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Before I start on the best ways to clean stained grout, let me provide you, the reader, with a brief overview of what grout is. It is only recently that I have been introduced to the word.
For a long time, I was vaguely aware of its existence as the cemented lines between tiles. The technical term for it is “grout”, a mixture of water, cement, and sand. It is a dense mixture used to fill in gaps or to provide reinforcement to pre-existing structures.
Grout has a variety of adjacent uses- pressure grouting, embedding rebar in walls, connecting disjointed sections in walls or tiled architecture, and sealing joints.
Tile installation is arguably the most commonly known instance where the grouting is implemented. It seals the space between two adjacent tiles, providing both structure and strength. Additionally, it prevents stray debris from getting lodged in the crevices.
Stained grout is most definitely an eyesore. Perhaps not the first thing that comes to mind when one thinks tile cleaning, but clean grout contributes to the overall appearance of a floor or a wall.
5 Ways to Clean Stained Grout
Most of the cleaning procedures are quite simple- all they require are a few household items, a cleaning brush, and last but not least, elbow grease!
1. A Warm Water Scrub
Now, this is a preliminary cleaning method- meant for recent or mild grout stains. The title is self-explanatory- this process involves scrubbing the stained grout with warm water. The warm water loosens the dirt particles. Use a stiff-bristled brush in a clockwise or anti-clockwise motion. The bristles reach obscure crevices, which would otherwise have been hard to get to.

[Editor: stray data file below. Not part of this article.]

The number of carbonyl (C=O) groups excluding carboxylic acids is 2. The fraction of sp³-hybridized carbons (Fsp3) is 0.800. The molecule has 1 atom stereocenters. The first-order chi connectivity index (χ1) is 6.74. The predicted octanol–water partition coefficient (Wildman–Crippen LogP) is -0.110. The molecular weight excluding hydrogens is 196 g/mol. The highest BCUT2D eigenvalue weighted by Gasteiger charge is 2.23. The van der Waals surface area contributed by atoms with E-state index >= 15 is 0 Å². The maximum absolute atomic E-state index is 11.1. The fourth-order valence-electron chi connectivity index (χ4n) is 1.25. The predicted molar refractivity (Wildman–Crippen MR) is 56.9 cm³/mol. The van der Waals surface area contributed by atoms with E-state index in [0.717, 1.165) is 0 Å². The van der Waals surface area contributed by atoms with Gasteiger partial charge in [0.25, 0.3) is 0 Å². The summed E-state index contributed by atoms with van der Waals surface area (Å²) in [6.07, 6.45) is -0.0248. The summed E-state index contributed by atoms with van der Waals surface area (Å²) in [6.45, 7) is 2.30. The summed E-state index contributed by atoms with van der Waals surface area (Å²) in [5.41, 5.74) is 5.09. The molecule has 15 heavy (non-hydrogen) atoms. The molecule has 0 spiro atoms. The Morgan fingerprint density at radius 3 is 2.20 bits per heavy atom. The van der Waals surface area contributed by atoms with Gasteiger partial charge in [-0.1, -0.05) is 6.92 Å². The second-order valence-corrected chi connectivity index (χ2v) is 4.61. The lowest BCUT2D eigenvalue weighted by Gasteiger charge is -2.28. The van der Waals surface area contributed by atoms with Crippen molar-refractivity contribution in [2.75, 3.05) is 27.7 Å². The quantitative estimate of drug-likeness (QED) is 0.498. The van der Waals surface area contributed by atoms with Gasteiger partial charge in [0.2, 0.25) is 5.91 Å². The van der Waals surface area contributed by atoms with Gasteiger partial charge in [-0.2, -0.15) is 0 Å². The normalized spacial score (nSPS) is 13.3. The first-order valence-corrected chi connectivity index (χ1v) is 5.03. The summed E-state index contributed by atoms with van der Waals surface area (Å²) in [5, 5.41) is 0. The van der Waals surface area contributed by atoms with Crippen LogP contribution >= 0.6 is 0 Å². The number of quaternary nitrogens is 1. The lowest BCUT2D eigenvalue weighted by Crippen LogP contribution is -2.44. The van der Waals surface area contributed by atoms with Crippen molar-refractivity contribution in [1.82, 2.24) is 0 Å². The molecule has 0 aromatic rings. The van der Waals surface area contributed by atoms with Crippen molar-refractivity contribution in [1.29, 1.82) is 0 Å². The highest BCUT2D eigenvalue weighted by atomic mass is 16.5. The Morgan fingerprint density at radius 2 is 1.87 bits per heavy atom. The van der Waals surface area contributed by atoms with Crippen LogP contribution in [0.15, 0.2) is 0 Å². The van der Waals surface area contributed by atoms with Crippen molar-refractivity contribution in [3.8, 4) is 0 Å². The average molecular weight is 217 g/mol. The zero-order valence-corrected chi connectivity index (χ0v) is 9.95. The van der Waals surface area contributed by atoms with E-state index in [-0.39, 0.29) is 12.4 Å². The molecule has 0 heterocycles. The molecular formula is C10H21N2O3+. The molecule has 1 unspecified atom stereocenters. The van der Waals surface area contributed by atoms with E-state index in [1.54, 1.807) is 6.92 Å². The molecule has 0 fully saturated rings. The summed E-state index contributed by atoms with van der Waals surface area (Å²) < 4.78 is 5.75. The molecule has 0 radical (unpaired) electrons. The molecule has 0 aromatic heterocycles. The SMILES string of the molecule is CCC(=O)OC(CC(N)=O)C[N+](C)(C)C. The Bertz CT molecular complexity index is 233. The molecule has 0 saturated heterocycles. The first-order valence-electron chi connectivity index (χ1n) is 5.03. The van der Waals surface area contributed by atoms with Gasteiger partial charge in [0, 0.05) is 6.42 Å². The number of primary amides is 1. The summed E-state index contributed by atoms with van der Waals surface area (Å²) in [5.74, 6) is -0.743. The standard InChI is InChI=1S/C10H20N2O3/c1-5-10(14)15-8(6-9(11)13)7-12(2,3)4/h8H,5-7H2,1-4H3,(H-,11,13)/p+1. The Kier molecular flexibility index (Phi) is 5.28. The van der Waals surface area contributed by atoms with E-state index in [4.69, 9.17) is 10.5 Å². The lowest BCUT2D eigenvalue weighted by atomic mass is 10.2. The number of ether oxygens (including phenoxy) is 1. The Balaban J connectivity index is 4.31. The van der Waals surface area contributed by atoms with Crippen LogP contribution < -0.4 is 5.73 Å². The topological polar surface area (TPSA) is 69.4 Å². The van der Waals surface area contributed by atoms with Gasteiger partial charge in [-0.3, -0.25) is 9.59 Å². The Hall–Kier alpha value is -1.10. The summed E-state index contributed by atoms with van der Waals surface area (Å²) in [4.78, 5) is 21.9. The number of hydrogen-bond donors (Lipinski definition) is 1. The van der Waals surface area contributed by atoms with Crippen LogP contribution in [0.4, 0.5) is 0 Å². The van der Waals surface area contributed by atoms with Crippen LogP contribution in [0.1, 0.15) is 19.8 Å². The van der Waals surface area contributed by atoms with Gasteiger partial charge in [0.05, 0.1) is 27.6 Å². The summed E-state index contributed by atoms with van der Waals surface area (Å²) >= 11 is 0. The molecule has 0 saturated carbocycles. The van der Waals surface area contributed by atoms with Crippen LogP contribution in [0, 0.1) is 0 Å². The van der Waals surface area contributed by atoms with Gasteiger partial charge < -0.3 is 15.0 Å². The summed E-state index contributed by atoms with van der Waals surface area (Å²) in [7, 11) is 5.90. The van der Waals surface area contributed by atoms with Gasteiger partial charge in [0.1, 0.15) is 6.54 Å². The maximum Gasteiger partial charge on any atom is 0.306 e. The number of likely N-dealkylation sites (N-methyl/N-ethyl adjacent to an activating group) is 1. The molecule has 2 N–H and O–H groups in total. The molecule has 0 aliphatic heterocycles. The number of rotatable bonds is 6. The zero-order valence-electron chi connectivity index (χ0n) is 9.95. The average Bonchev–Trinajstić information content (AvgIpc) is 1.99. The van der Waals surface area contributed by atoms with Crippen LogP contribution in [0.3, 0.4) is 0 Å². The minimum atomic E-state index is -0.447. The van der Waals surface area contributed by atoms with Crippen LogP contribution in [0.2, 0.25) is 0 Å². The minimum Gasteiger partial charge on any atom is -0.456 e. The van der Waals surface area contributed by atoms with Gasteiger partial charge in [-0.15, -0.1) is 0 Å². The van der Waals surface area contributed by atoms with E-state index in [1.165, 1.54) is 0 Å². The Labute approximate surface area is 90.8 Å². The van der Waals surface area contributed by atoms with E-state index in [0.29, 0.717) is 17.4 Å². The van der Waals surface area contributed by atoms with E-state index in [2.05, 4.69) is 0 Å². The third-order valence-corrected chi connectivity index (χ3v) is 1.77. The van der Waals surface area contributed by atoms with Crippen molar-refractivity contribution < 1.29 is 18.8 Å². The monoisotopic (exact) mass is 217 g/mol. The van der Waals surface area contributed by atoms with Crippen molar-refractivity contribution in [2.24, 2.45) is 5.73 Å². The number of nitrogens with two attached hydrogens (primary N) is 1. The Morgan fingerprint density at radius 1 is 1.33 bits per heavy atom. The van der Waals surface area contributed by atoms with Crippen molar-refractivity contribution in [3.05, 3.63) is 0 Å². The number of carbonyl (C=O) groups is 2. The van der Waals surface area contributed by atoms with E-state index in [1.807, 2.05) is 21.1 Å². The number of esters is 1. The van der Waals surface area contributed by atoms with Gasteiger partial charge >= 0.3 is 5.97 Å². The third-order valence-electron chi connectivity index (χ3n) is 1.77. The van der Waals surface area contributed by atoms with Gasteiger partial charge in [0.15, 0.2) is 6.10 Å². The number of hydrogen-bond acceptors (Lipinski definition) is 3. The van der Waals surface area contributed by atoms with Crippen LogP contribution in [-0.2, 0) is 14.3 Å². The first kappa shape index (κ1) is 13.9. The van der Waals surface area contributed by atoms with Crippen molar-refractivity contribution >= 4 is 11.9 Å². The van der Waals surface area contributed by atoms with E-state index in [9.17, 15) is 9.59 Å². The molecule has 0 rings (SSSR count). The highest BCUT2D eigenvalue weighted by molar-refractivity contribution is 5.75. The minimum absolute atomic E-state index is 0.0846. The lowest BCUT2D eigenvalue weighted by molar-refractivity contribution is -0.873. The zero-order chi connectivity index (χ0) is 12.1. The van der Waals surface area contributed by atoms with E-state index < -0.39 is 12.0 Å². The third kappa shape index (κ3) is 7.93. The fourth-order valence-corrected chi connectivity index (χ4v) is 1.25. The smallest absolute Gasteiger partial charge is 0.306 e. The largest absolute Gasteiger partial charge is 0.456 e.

2. A Warm Water and Vinegar Solution
Slightly more advanced than the last option, a warm water and vinegar solution has time and again proven itself effective in ridding grout of stains. Vinegar is a natural bleach, and is readily available. Together with a proportional amount of warm water, this solution can be used to not just clean grout, but also as a tile and window cleaner.
3. Hydrogen Peroxide
Hydrogen peroxide has always been regarded as a cost-effective cleaning solution. It has strong oxidizing properties responsible for the cleaning and siphoning of dirt off of a surface.
Hydrogen peroxide can be a little bit heavy-duty and is only recommended when the stain proves too stubborn for ordinary scrubbing. The product can be used individually and in conjugation with baking soda in the form of a paste.
4. Oxygen Bleach
When the grout is question is really grimy, it is time to bring out the big guns. Oxygen bleach!
Oxygen bleach is representative of the same oxidizing properties as is present in hydrogen peroxide, just more concentrated. Oxygen bleach needs to be left on the surface for a quarter of an hour before it can be rinsed off.
Pro Tip: Take care to ensure that dirt does not accumulate into the grout whilst rinsing.
5. Chlorine Bleach